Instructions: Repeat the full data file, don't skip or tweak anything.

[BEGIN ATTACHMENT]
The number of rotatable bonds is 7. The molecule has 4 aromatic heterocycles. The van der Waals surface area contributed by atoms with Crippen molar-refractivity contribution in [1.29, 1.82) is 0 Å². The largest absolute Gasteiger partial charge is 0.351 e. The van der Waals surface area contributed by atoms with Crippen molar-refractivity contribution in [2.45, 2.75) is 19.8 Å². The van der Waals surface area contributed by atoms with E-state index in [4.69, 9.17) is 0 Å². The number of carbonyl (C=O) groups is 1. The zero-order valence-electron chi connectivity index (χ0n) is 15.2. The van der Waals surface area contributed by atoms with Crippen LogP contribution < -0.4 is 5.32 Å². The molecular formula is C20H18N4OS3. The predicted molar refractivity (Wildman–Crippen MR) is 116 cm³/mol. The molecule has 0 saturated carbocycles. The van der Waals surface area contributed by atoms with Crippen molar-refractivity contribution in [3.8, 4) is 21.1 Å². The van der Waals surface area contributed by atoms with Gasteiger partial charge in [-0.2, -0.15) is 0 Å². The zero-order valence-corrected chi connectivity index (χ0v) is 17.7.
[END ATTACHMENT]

The number of rotatable bonds is 7. The molecule has 4 aromatic heterocycles. The van der Waals surface area contributed by atoms with Crippen molar-refractivity contribution in [1.29, 1.82) is 0 Å². The largest absolute Gasteiger partial charge is 0.351 e. The van der Waals surface area contributed by atoms with Crippen molar-refractivity contribution in [2.45, 2.75) is 19.8 Å². The van der Waals surface area contributed by atoms with E-state index in [4.69, 9.17) is 0 Å². The number of carbonyl (C=O) groups is 1. The zero-order valence-electron chi connectivity index (χ0n) is 15.2. The van der Waals surface area contributed by atoms with Crippen LogP contribution < -0.4 is 5.32 Å². The molecular formula is C20H18N4OS3. The predicted molar refractivity (Wildman–Crippen MR) is 116 cm³/mol. The molecule has 0 saturated carbocycles. The van der Waals surface area contributed by atoms with Crippen molar-refractivity contribution in [3.8, 4) is 21.1 Å². The van der Waals surface area contributed by atoms with Gasteiger partial charge in [-0.2, -0.15) is 0 Å². The zero-order valence-corrected chi connectivity index (χ0v) is 17.7.